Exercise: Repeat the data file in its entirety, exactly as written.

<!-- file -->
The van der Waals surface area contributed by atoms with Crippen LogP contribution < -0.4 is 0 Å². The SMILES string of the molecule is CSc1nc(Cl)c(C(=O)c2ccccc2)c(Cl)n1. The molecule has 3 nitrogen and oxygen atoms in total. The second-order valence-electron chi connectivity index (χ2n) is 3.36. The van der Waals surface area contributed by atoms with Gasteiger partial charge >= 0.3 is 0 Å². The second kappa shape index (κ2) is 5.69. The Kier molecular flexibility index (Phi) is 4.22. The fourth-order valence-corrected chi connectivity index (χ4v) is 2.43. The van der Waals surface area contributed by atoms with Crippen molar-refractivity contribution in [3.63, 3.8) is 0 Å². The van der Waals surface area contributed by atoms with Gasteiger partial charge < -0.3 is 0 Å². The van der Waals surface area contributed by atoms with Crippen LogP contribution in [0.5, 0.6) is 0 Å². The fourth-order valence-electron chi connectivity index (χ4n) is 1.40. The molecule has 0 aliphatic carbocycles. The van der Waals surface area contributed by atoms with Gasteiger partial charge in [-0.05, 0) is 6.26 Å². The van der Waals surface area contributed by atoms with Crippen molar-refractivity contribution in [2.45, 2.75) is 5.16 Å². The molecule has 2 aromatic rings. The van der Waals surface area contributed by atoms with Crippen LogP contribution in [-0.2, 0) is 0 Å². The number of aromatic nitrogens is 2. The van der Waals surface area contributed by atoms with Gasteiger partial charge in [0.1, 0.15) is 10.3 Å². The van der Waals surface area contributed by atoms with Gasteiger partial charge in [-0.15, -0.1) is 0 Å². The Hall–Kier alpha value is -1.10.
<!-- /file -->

The van der Waals surface area contributed by atoms with Crippen LogP contribution < -0.4 is 0 Å². The SMILES string of the molecule is CSc1nc(Cl)c(C(=O)c2ccccc2)c(Cl)n1. The molecule has 3 nitrogen and oxygen atoms in total. The second-order valence-electron chi connectivity index (χ2n) is 3.36. The van der Waals surface area contributed by atoms with Gasteiger partial charge >= 0.3 is 0 Å². The second kappa shape index (κ2) is 5.69. The Kier molecular flexibility index (Phi) is 4.22. The fourth-order valence-corrected chi connectivity index (χ4v) is 2.43. The van der Waals surface area contributed by atoms with Crippen molar-refractivity contribution in [3.63, 3.8) is 0 Å². The van der Waals surface area contributed by atoms with Gasteiger partial charge < -0.3 is 0 Å². The van der Waals surface area contributed by atoms with Crippen LogP contribution in [0.5, 0.6) is 0 Å². The fourth-order valence-electron chi connectivity index (χ4n) is 1.40. The molecule has 0 aliphatic carbocycles. The van der Waals surface area contributed by atoms with Gasteiger partial charge in [-0.05, 0) is 6.26 Å². The van der Waals surface area contributed by atoms with Crippen molar-refractivity contribution in [2.45, 2.75) is 5.16 Å². The molecule has 2 aromatic rings. The van der Waals surface area contributed by atoms with Crippen LogP contribution in [-0.2, 0) is 0 Å². The number of aromatic nitrogens is 2. The van der Waals surface area contributed by atoms with Gasteiger partial charge in [0.1, 0.15) is 10.3 Å². The van der Waals surface area contributed by atoms with Gasteiger partial charge in [-0.15, -0.1) is 0 Å². The Hall–Kier alpha value is -1.10.